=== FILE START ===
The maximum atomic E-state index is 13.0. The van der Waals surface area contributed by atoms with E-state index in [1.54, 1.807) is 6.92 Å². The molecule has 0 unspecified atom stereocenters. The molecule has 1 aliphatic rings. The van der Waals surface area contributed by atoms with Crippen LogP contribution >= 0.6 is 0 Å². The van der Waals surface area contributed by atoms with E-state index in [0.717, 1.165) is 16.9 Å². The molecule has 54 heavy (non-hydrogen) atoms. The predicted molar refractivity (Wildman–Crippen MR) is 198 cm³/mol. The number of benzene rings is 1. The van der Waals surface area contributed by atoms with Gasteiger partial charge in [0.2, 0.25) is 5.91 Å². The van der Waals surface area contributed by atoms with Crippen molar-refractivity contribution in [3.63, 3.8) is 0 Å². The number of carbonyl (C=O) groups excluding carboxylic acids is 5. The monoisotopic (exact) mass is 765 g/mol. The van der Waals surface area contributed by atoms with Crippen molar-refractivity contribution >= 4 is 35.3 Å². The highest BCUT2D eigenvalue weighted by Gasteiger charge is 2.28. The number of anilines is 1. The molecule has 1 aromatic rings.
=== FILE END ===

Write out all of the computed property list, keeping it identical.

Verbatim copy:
The maximum atomic E-state index is 13.0. The van der Waals surface area contributed by atoms with E-state index in [1.54, 1.807) is 6.92 Å². The molecule has 0 unspecified atom stereocenters. The molecule has 1 aliphatic rings. The van der Waals surface area contributed by atoms with Crippen LogP contribution >= 0.6 is 0 Å². The van der Waals surface area contributed by atoms with E-state index in [0.717, 1.165) is 16.9 Å². The molecule has 54 heavy (non-hydrogen) atoms. The predicted molar refractivity (Wildman–Crippen MR) is 198 cm³/mol. The number of benzene rings is 1. The van der Waals surface area contributed by atoms with Gasteiger partial charge in [0.2, 0.25) is 5.91 Å². The van der Waals surface area contributed by atoms with Crippen molar-refractivity contribution in [3.63, 3.8) is 0 Å². The number of carbonyl (C=O) groups excluding carboxylic acids is 5. The monoisotopic (exact) mass is 765 g/mol. The van der Waals surface area contributed by atoms with Crippen molar-refractivity contribution >= 4 is 35.3 Å². The highest BCUT2D eigenvalue weighted by Gasteiger charge is 2.28. The number of anilines is 1. The molecule has 1 aromatic rings.